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One of the important attributes of a true gentleman is the ability to look neat without being stuffy, inconspicuous without being drab, and distinctive without being gaudy. It is the art of being an individual without being a character.
It could be said that wearing the right clothes to fit the occasion is merely a matter of good taste; nevertheless it is not a matter which can be entirely ignored. There is a certain amount of truth to the old maxim of "when in Rome, do as the Romans do," although this should not mean that we should abandon all of our clothing tastes entirely, and conform.
The well-dressed man is the man who looks average at a distance, but close-up exhibits a definite individuality in both his personality and his clothing.
This is a universal rule, not merely a justification of the present clothing scheme rampant in Cambridge, Massachusetts. This style did not evolve as the result of a group meeting over a few beers and deciding exactly what a student should wear; it has evolved for the sake of comfort and utility. For example, flannels--no cleaning, button-down shirts--no starch, white bucks--no shine, white socks--no hand washing.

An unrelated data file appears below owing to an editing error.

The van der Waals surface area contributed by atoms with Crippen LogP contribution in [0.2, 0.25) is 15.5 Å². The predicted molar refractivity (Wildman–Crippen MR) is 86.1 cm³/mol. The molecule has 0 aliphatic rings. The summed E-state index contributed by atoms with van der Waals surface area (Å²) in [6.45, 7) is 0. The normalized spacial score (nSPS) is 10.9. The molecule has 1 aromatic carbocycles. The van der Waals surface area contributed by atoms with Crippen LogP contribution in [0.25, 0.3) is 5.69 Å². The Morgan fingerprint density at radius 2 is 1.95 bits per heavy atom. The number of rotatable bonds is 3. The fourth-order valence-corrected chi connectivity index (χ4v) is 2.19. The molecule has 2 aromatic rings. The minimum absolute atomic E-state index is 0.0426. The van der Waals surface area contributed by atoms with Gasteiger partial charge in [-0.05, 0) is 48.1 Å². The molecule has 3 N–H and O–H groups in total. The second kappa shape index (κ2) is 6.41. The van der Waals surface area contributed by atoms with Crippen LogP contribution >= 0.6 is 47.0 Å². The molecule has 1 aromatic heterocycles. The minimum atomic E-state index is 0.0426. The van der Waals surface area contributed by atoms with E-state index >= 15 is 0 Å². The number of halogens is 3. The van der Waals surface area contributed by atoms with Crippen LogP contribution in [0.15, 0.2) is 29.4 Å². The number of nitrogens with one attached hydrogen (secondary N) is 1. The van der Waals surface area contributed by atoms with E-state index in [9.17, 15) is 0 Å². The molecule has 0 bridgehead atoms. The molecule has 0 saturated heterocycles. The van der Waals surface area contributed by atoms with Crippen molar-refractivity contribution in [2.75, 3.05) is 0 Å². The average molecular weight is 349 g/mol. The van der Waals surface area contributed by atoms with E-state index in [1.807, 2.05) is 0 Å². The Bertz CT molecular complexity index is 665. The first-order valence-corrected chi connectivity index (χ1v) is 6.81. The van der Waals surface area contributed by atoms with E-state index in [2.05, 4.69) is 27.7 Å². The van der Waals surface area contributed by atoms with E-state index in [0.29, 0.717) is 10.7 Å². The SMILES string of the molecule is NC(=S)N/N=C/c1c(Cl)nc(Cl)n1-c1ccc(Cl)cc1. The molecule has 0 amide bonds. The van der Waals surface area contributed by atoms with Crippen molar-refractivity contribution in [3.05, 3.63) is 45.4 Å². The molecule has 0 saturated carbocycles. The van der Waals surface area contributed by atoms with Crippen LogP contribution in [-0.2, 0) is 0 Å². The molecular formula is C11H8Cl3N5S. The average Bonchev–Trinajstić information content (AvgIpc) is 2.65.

Yet it is folly to live at Harvard College and cling to the dress habits of some other locality. Purple shirts and lime-colored pants may be the height of fashion in Southern California, but a man in such a costume passing through the Yard is likely to stop traffic and cause much derisive comment. This does not mean that lime-colored slacks are bad, merely that they look peculiar in the surroundings of the Yard. Some people, out of spite, will cling to their lime pants and two-tone jackets; it is their privilege.
Most prefer to conform to some extent, to strike the balance between the individual tastes, and the Harvard stereotype. It is the easiest way to be yourself and yet not have to explain your actions.
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